Yoga, chiropractic and my neck

Yoga is the most impactful import from India to the US. Yoga has many documented health benefits, including relief of headaches. I have been practicing Bikram yoga about twice a week for nearly 12 years. About a year ago I started having some neck and left upper back pain. I thought that strengthening neck exercises, meditation, occasional massage, which is what I recommend my patients, would eliminate the pain (I probably should have also gone for physical therapy). The pain was never severe and would temporarily improve with massage, but because it persisted and became annoying, I decided to try chiropractic.

Many doctors’ attitude towards chiropractors is dismissive, disdainful or worse. When I tried to google the number of chiropractic manipulations done in the US, the first item that popped up was Medscape’s Deaths After Chiropractic: A Review of Published Cases (there were 26 cases in that report). I have personally treated an elderly patient who developed a subdural hematoma (bleeding inside the head) after chiropractic manipulation. My usual advice to patients has been to go for physical therapy and massage instead of chiropractic. If a patient really wants to see a chiropractor, I advise asking not have any high velocity adjustments. This adjustment is done by suddenly turning and lifting your head to one side and it is responsible for most of the complications. I also tell patients that a good chiropractor will always give you exercises to do, while those who don’t, just want you to keep coming for adjustments for years. Many people feel immediate relief from chiropractic, but it lasts only a few days and they have to go back for another treatment. In fact, regular stretching done by a chiropractor can loosen the ligaments around the cervical spine and cause habitual subluxation of the joints. Subluxation is a partial joint misalignment, which a chiropractor can fix, but repeated adjustments stretches the ligaments and make it easier for the joint to misalign again.

So, why did I take a chance with my neck if not life? First, I wanted to experience what a chiropractic manipulation is like (I’ve also tried Botox, intravenous magnesium, TMS stimulation, and other treatments I offer my patients). Second, I ran into (or rather gave a TV interview to) Lou Bisogni, a chiropractor who is the chiropractor for the New York Yankees. If Joe Torre, Yogi Berra, Wade Boggs, Derek Jeter, and other top Yankee players (dozens of their signed photos are on the office walls) have been entrusting their bodies to him, then obviously he must be very good.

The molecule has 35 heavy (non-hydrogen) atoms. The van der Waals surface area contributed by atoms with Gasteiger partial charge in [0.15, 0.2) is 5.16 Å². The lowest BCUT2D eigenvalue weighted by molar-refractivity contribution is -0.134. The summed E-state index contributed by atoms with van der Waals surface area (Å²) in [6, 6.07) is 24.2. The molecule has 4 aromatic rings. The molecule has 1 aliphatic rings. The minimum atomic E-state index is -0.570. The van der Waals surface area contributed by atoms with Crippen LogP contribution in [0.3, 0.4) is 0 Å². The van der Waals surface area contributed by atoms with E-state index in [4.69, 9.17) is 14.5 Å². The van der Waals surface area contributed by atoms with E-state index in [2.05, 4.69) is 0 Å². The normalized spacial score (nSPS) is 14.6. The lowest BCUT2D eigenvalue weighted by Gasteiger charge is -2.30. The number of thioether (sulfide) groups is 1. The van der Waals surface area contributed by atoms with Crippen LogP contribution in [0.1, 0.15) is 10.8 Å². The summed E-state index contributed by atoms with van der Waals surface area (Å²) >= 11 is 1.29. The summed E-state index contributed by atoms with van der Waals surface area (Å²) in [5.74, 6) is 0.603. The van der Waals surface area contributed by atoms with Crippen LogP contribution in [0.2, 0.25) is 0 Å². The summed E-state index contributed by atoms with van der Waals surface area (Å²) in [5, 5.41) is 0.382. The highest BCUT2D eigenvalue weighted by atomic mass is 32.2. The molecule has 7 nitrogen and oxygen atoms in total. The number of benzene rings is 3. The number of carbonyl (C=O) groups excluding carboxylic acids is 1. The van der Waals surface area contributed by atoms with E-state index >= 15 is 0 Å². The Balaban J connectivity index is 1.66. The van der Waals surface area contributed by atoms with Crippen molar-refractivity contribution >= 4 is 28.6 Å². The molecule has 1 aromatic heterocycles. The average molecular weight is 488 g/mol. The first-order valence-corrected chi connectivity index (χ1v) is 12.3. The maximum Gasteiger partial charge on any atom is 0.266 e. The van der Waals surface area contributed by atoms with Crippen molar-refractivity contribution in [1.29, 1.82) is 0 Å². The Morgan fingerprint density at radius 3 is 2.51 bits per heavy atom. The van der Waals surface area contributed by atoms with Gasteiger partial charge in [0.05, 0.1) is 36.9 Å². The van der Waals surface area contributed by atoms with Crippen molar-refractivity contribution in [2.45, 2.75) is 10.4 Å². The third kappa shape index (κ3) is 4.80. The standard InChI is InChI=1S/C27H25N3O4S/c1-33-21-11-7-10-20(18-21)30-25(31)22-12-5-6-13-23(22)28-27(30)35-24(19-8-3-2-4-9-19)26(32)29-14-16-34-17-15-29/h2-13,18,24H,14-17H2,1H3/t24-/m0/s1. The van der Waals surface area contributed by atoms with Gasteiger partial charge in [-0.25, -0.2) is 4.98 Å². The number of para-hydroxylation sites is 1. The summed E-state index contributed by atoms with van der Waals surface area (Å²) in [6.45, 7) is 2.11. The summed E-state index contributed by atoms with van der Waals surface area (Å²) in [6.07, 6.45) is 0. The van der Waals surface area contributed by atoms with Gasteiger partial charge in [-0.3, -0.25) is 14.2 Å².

Because my pain has lasted for almost a year, Bisogni first X-rayed my neck. I was not surprised to see that my C5-6 cervical disc was mildly degenerated and the C5 vertebra slipped slightly forward over the C6. This misalignment was what must have prevented my pain from going away. Treatment of such mild misalignments is what chiropractors are probably best at. I did tell him that I did not want high velocity adjustments and he reassured me that he wasn’t going to do any. Many chiropractors are fully aware of the risks and do avoid this type of adjustment. Instead, Bisogni would first apply TENS (transcutaneous electric nerve stimulation – an old technique often used by physical therapists as well), ultrasound, or massage, followed by a brief and gentle adjustment. The adjustment was so gentle and brief (5 minutes or so) that I was a bit skeptical about its efficacy. But to my surprise, after 5 – 6 sessions my pain dramatically improved. It is not completely gone, so I will go for a few more sessions.

I did cut back on Bikram yoga to once a week (but added some weight training instead) and modified my routine when I do it. It is possible that extreme flexion and extension of my neck, which is part of some yoga positions (rabbit, camel, pranayama breathing), might have caused my neck problem. So, I avoid flexing and extending my neck all the way as far as I can. Many yoga instructors push their students to achieve a full expression of the pose, but if your neck hurts or feels uncomfortable, tell the instructor that you’d rather not take a chance with your neck. You should definitely avoid head stands (unless you can do them without putting any pressure on your head and support yourself on the forearms) and shoulder stands, which put excessive pressure on your cervical spine. Also, the high heat in Bikram studios can be a headache trigger for some migraine sufferers and I usually recommend to my patients doing yoga at room temperature.

  1. Dr. Mauskop says: 04/18/20168:18 am

    Thank you, Susan. This is a great recommendation.

  2. Susan says: 04/17/20169:51 pm

    It would also be recommended to keep you chin locked, lower your chin and push it in a little almost creating a double chin. This will protect your neck in many poses. I keep my chin locked and find it helps greatly. I have found great success and relief with a breath centred yoga practice and regular mediation.

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